I'm having a minor disagreement with a co-founder of a startup.
At our day jobs at software companies, he's a full-time employee and makes $40 an hour. I'm an intern at a different company and make $20 an hour. As far as coding skills and time needed to finish a given task go, I'd say we are pretty much even.
We are about to take on a project for another company, and they're asking for a price quote. To provide this, we're taking our estimated number of hours to complete the project, and multiplying it by our hourly worth to come up with a ballpark figure.
The disagreement comes from what our hourly worth is. According to my friend, we are worth "whatever people are willing to pay us" (at our day jobs). To me, this sounds ludicrous. We both have the same skills and are contributing equally here, so our time should be worth the same.
Which of these approaches sounds more reasonable?
The value of your services to your current respective employers is not related to the value of the service that you will provide to your new ventures customer. I do not believe that it is a good place to start.
There are several models for determining pricing. One of those is the prevailing or market hourly rate times the estimated number of hours it will take people to do the job.
Another is that actual costs -- full cost (see @Robin Vessey's posting). Your respective rates should be determined by your own agreement of the respective value each of you are bringing to the project.
Another is the value that the customer has for the delivered outcome. How much is it worth to them to have this completed?
If you are getting stuck on his perspective that his time is worth twice yours -- then you have a deeper problem than figuring out how to price this current bid. Ask him honestly if he believe that the value he will bring to the project is twice yours. Forget payment -- forget who is paying what -- is it?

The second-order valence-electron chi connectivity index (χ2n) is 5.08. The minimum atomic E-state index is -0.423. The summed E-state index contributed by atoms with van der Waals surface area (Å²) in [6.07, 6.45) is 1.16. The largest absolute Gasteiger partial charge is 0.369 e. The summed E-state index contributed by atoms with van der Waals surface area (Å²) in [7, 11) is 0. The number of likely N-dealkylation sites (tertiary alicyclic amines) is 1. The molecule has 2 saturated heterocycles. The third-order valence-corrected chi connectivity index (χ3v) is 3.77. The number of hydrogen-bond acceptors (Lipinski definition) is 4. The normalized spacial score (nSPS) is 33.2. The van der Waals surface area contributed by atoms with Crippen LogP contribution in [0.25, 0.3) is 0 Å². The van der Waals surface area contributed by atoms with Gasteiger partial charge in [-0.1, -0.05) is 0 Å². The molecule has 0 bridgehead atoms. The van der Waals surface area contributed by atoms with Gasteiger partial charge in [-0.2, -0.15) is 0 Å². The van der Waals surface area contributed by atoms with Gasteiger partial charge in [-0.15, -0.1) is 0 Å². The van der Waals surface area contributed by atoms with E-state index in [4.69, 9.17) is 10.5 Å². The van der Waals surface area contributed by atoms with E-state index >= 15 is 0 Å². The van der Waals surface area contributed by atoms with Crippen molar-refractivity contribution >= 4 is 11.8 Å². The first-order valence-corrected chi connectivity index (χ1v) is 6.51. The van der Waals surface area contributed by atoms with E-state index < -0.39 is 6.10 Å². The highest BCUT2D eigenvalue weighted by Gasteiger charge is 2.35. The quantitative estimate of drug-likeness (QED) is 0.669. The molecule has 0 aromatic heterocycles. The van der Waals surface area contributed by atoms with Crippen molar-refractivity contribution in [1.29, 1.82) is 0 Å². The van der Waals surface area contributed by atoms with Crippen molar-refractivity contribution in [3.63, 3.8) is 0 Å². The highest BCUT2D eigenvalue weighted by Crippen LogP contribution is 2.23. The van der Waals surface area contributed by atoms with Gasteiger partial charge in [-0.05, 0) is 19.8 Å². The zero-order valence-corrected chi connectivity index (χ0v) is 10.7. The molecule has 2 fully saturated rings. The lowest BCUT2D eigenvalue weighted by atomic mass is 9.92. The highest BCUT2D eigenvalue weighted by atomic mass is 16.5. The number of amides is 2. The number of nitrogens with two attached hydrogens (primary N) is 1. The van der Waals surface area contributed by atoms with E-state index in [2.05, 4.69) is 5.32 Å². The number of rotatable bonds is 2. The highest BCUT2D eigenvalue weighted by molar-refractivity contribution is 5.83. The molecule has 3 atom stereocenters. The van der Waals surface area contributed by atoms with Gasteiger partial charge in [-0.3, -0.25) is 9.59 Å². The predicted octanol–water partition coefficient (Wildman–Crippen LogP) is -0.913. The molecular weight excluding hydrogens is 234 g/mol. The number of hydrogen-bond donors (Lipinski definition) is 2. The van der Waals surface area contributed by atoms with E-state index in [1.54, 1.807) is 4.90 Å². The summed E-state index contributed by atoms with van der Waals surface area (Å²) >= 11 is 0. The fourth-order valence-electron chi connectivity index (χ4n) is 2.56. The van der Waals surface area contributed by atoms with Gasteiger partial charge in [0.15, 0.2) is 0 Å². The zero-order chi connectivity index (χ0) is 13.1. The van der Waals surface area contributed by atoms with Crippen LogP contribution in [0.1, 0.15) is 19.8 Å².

Because in his model of the market value of your respective time, your NEW marketable rate will be determined by the first customer who chooses to engage your firm for the amount that you put in an agreed upon proposal. And will be worth that only as long as other customers will pay it.
He is right that value is relative -- and because of that -- it is not a determinate. Together you need to find agrement that you will determine your respective value in delivery of a project based on the actual value you bring to the delivery of that project.
No it should be more, employees have a lot of oncosts and taxes, insurance etc that is paid for by the employer.
Rule of thumb for contractors is take your total yearly income
Eg $100,000 per year including taxes .... Divide by 2 and take off the 1000 thus: $50 per hour, 8 hours a day for the 42 weeks per year would come out.
You're both contributing the same amount and you feel you have the same skill set so in your consulting venture you're worth the same amount. How much you make at your day job is irrelevant.
For example, you both buy the exact same car with the same features from two different dealerships at the same time but you pay different amounts for them. Who's car is worth more? How much you paid for it has little to do with the value to a prospective buyer. Similarly what you get paid in your day job means nothing to a potential seperate client.
You get paid what the market will bear. You just have to make sure that you are priced at a point that will accurately cover costs. Also keep in mind costs are more than just how much you want to pay yourself per hour. There's overhead that can add up real quick.